I am meeting a German visiting professor of architecture at Tsinghua University. We are chatting a bit about Beijing:
– Ah, ok. So, you’ve just arrived. And, do you experience culture shock?
– Not really, to be honest I feel everywhere at home. That’s the way I am. I experience a serious language barrier shock, though.
This really feels weird. Hardly anybody speaks English here. Fortunately, my friend’s mother taught me 2 basic words before I left:
Xie-xie (thank you very much)
I must admit that I use them all the time. It gives me a false impression that some kind of communication actually takes place… When words fail, then there is always a smile, my biggest language weapon. The truth is that the communication will remain one of the biggest challenges during my 2 week expedition.
At the airport
5:30am. It’s still dark. First fast train which I am supposed to take leaves at 6:35 so I am checking the buses. Mhm, first obstacle: which bus is going where?
I am staring at the bus schedule, with my mouth almost entirely open since I am exhausted, and I really have to focus to deciphere complex bus schedules. In a glance of the eye I am surrounded by 3 people:
- a guy who pushes his phone towards my nose: where you go?
- a lady selling the tickets
- a young Chinese girl: you want to go where?
Her English is far the best from the group, so she translates driver’s elaborate explanation. The final verdict: wait for the subway. More easy!
At a bus stop
The same scenario. I gaze even more surprised and disorientated because I don’t understand a-ny-thing this time.
One of the ladies is observing me, curious and a bit amused. I smile, catch her eye and ask, articulating every single syllable separately: Rail-way sta-tion? and I point at the number 24 (thanks God they at least have normal numbers…).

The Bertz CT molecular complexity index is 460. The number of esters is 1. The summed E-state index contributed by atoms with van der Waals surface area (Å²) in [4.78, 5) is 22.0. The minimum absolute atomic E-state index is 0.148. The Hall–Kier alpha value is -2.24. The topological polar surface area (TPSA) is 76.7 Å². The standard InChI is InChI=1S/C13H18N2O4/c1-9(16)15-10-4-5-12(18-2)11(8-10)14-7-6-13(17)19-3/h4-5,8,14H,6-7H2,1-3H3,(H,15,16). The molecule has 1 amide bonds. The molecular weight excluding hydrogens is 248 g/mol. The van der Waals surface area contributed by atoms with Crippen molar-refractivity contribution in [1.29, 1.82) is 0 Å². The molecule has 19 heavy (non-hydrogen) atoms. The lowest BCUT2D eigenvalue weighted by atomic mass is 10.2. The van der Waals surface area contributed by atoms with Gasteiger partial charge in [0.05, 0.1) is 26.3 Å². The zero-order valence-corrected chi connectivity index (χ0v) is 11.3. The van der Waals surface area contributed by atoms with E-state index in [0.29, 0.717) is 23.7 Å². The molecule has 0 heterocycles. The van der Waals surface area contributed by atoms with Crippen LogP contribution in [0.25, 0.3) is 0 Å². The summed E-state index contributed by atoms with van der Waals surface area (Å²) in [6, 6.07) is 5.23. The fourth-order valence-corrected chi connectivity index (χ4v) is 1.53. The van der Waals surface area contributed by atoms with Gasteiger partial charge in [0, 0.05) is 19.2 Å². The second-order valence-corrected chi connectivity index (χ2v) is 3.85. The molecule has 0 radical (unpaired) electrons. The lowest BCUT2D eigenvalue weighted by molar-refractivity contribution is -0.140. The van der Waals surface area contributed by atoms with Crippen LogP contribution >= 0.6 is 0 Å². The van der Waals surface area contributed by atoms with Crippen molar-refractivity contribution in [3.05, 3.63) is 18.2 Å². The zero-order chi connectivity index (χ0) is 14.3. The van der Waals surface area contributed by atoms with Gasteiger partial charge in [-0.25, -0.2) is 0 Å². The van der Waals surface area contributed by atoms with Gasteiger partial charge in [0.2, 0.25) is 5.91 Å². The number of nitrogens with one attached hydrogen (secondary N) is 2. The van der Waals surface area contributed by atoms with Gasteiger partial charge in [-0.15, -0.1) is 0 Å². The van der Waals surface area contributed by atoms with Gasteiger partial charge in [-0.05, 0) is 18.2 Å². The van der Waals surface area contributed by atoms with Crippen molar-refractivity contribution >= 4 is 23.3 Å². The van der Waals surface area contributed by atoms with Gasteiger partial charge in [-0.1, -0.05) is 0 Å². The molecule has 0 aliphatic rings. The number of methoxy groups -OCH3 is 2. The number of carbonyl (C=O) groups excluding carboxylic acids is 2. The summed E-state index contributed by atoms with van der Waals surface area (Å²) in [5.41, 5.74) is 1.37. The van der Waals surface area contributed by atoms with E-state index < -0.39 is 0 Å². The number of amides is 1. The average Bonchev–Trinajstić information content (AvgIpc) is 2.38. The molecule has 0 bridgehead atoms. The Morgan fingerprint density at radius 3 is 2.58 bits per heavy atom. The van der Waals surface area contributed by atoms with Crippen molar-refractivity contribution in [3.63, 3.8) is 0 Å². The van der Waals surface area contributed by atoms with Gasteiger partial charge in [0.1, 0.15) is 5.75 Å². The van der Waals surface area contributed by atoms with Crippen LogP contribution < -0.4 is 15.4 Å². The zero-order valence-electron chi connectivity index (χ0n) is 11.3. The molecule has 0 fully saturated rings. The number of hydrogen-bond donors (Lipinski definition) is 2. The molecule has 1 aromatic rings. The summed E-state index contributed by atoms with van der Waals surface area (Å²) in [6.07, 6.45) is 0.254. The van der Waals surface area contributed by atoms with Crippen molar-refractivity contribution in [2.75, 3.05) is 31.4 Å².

She – of course- doesn’t understand. I show her the place on mapps.me. Fortunately, the names of the places are also written in Chinese. She seems to get it and assures me that I am at the right bus stop. Ok, so on y va!
I must admit one thing: people here are super helpful. They don’t speak a word English, but they show interest and want to help you somehow. This visiting professor was saying the same thing:
People here are charming! That’s also the reason I decided to stay longer. I came here for 1 year, but I like the city so much that I will stay 2 more years.
Give me food
At a certain point I had to leave the hostel in search of some food. The hostel is situated in one of the hutongs, narrow traditional alleys. There are enough local eateries in the neighbourhood. The only problem is to… order something.
First attempt: I look around, checking what other people are eating. I am asking if it is OK by raising my thumb. OK, it seems tasty, so I point at the dumplings’ soup somebody is having and got the same. Victory!
No idea what I ordered. No clue what I am gonna eat….
Second attempt: I found a noodle place with a menu made of pictures. Good. At least I have the impression what I am going to get. Unfortunately, not everything was on the menu. When I’m trying to ask what the drinks were and how much it is, they are just raising their shoulders. But after a second they bring forth their iPhones and start asking Siri how you say this in Chinese:
It’s spicy beef noodles. 36 yuan. OK?
You can never be sure where are you exactly heading to. They just give you a ticket, if you manage to explain where you want to go… Every single time I keep tracing the route with mapps.me till I am reassured that we are going in the right direction, so somewhere south-east or to the north…
Well, it’s been a while since I felt lost while traveling. Most of the time when I really needed to ask something, they would just giggle a bit and shrug their shoulders…